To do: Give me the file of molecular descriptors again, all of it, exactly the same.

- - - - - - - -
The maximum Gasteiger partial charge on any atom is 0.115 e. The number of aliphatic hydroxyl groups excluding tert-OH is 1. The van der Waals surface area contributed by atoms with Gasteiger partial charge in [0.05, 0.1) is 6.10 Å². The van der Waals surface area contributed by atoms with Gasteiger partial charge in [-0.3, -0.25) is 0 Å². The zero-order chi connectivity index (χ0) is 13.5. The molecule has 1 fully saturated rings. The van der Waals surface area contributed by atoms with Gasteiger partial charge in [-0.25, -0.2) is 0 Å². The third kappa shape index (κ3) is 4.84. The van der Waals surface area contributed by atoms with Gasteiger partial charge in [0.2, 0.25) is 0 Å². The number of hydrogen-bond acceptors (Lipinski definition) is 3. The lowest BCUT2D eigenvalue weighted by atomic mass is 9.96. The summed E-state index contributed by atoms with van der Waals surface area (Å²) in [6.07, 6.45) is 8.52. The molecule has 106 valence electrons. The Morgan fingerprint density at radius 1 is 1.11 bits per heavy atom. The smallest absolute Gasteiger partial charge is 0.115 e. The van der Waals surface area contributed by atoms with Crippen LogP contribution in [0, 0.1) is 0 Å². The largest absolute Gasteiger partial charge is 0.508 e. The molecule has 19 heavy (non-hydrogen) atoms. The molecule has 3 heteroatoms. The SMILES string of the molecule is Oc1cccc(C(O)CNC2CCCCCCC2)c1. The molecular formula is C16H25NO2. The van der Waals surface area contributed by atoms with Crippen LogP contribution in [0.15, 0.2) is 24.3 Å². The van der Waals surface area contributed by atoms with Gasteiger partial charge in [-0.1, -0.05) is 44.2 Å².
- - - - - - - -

The maximum Gasteiger partial charge on any atom is 0.115 e. The number of aliphatic hydroxyl groups excluding tert-OH is 1. The van der Waals surface area contributed by atoms with Gasteiger partial charge in [0.05, 0.1) is 6.10 Å². The van der Waals surface area contributed by atoms with Gasteiger partial charge in [-0.3, -0.25) is 0 Å². The zero-order chi connectivity index (χ0) is 13.5. The molecule has 1 fully saturated rings. The van der Waals surface area contributed by atoms with Gasteiger partial charge in [-0.25, -0.2) is 0 Å². The third kappa shape index (κ3) is 4.84. The van der Waals surface area contributed by atoms with Gasteiger partial charge in [0.2, 0.25) is 0 Å². The number of hydrogen-bond acceptors (Lipinski definition) is 3. The lowest BCUT2D eigenvalue weighted by atomic mass is 9.96. The summed E-state index contributed by atoms with van der Waals surface area (Å²) in [6.07, 6.45) is 8.52. The molecule has 106 valence electrons. The Morgan fingerprint density at radius 1 is 1.11 bits per heavy atom. The smallest absolute Gasteiger partial charge is 0.115 e. The van der Waals surface area contributed by atoms with Crippen LogP contribution in [0, 0.1) is 0 Å². The largest absolute Gasteiger partial charge is 0.508 e. The molecule has 19 heavy (non-hydrogen) atoms. The molecule has 3 heteroatoms. The SMILES string of the molecule is Oc1cccc(C(O)CNC2CCCCCCC2)c1. The molecular formula is C16H25NO2. The van der Waals surface area contributed by atoms with Crippen LogP contribution in [0.15, 0.2) is 24.3 Å². The van der Waals surface area contributed by atoms with Gasteiger partial charge in [-0.1, -0.05) is 44.2 Å².